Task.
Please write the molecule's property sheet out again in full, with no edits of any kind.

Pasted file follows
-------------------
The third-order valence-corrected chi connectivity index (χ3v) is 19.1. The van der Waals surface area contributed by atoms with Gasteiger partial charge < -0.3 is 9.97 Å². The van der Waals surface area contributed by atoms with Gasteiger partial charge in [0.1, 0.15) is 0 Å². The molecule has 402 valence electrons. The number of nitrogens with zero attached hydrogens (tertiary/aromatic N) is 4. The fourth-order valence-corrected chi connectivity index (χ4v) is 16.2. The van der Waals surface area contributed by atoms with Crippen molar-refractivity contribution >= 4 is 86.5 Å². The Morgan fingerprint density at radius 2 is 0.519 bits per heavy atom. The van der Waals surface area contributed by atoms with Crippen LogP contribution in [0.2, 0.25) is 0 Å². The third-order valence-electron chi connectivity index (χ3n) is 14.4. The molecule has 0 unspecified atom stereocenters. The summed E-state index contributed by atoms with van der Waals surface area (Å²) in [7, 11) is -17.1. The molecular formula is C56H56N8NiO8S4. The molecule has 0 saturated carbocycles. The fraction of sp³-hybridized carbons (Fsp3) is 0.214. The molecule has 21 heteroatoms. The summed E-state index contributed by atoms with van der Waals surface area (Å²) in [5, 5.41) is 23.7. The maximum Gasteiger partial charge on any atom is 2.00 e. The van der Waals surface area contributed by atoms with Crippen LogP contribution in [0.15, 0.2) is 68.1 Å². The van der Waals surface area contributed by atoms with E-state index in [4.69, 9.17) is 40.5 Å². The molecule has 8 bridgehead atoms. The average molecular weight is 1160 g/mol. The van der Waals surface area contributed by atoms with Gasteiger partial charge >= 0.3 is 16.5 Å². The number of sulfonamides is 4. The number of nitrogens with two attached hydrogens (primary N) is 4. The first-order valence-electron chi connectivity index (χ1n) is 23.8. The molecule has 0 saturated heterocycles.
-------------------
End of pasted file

The third-order valence-corrected chi connectivity index (χ3v) is 19.1. The van der Waals surface area contributed by atoms with Gasteiger partial charge < -0.3 is 9.97 Å². The van der Waals surface area contributed by atoms with Gasteiger partial charge in [0.1, 0.15) is 0 Å². The molecule has 402 valence electrons. The number of nitrogens with zero attached hydrogens (tertiary/aromatic N) is 4. The fourth-order valence-corrected chi connectivity index (χ4v) is 16.2. The van der Waals surface area contributed by atoms with Crippen molar-refractivity contribution >= 4 is 86.5 Å². The Morgan fingerprint density at radius 2 is 0.519 bits per heavy atom. The van der Waals surface area contributed by atoms with Crippen LogP contribution in [0.2, 0.25) is 0 Å². The third-order valence-electron chi connectivity index (χ3n) is 14.4. The molecule has 0 unspecified atom stereocenters. The summed E-state index contributed by atoms with van der Waals surface area (Å²) in [7, 11) is -17.1. The molecular formula is C56H56N8NiO8S4. The molecule has 0 saturated carbocycles. The fraction of sp³-hybridized carbons (Fsp3) is 0.214. The molecule has 21 heteroatoms. The summed E-state index contributed by atoms with van der Waals surface area (Å²) in [5, 5.41) is 23.7. The maximum Gasteiger partial charge on any atom is 2.00 e. The van der Waals surface area contributed by atoms with Crippen LogP contribution in [0.15, 0.2) is 68.1 Å². The van der Waals surface area contributed by atoms with E-state index in [4.69, 9.17) is 40.5 Å². The molecule has 8 bridgehead atoms. The average molecular weight is 1160 g/mol. The van der Waals surface area contributed by atoms with Gasteiger partial charge >= 0.3 is 16.5 Å². The number of sulfonamides is 4. The number of nitrogens with two attached hydrogens (primary N) is 4. The first-order valence-electron chi connectivity index (χ1n) is 23.8. The molecule has 0 saturated heterocycles.